I had marked some of the species of moss and liverwort found on sandstone in the South-East in my field guide (Mosses and Liverworts of Britain and Ireland: a Field Guide), which has its first birthday in 8 days. There weren’t many, so that made identification relatively easy. That’s crucial when it is unseasonably hot, you are carrying lots and you forgot to bring a water bottle! Not to mention the field guide weighs a tonne!

To get to the reserve, we had to go through Wakehurst Place. Wakehurst is a garden run by Kew and there are a variety of habitats. There are even a few sandstone outcrops. We passed one on the way to the reserve and we could see quite a lot of species even though it was quite crumbly. As well as the Bank Haircap (Polytrichastrum formosum) and the Swan’s-neck Thyme-moss (Mnium hornum) that can be found pretty much everywhere, I found two new species for me: Pellucid Four-tooth Moss (Tetraphis pellucida) and Stipular Flapwort (Harpanthus scutatus). Also on that outcrop was a Garlic Snail, which I wasn’t expecting. Not a new species but it was stunning with the blue on the ‘head and neck’ being very clear.

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A little further along, we came to a stand of Yews. For a while I’ve been looking for a species of midge: Taxomyia taxi. This might seem a little off-topic, but they create galls on Yew to raise their young in safety. And believe it or not, one tree was covered in the galls! New species #3!

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We still hadn’t reached the reserve when I found two more species new to me. I found a patch of Fork-moss (Dicranum) at the base of a large conifer and tried to identify it. It took longer that the two sandstone species to identify but I managed. It turned out to be Whip Fork-moss (Dicranum flagellare). While I was kneeling on the cushion of soft pine needles, I spotted a small insect crawling along one of the roots of the conifer near the moss. On closer inspection I saw it was a globular springtail. I can’t do these by memory, so I took a few photos to look at when I returned home. Recently someone recommended www.collembola.org so that was my resource. It was easy to find as it seems to be quite common and I had a rough idea of which genus it was thanks to browsing the gallery on the NatureSpot website. New species #5 was Dicyrtoma fusca which is also my 5th ever springtail species identified.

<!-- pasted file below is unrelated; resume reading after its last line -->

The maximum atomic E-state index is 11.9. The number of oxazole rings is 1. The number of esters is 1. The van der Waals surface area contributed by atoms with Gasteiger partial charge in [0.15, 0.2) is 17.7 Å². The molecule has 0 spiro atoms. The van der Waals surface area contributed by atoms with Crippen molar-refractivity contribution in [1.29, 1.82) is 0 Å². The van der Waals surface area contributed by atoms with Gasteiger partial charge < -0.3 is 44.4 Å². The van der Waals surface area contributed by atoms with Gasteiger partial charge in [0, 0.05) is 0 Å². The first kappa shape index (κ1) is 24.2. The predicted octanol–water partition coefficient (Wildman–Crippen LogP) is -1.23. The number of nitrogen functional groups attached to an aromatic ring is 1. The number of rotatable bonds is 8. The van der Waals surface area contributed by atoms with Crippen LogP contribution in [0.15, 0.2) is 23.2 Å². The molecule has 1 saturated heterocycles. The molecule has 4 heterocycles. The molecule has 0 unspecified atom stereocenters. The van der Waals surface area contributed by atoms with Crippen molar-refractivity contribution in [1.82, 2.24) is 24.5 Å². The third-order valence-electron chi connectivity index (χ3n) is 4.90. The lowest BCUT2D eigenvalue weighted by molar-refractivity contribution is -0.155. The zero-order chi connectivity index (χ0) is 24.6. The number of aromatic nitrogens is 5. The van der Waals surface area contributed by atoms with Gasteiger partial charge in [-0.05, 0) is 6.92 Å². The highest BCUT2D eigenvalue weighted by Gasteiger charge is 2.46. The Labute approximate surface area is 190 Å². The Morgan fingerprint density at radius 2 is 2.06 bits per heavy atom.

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We eventually reached the reserve. There were a couple of trails to choose from but we seemed to choose the wrong one and we only came across a few sandstone outcrops. We did manage to find two new species though, Scott’s Fork-moss (Dicranum scottianum), our second Dicranum species of the day, and the Forcipated Pincerwort (Cephalozia connivens). There weren’t as many bryophyte species as I hoped there would be, but I shall be following in the British Bryological Society (South-East Branch)’s footsteps and visiting Eridge Rocks on Sunday. According to our county recorder, Tom Ottley, the site is looking at its best for 3 decades so I hope to find lots more species.

The Loder Valley Reserve is situated around one of the two arms of Ardingly Reservoir. Therefore in the absence of sandstone, I could enjoy the birds that were on offer. I failed to see the Willow Tits that supposedly breed in the reserve, but I did see 7 Gadwall, 5 Mandarin Ducks and a Common Gull soaring high above us.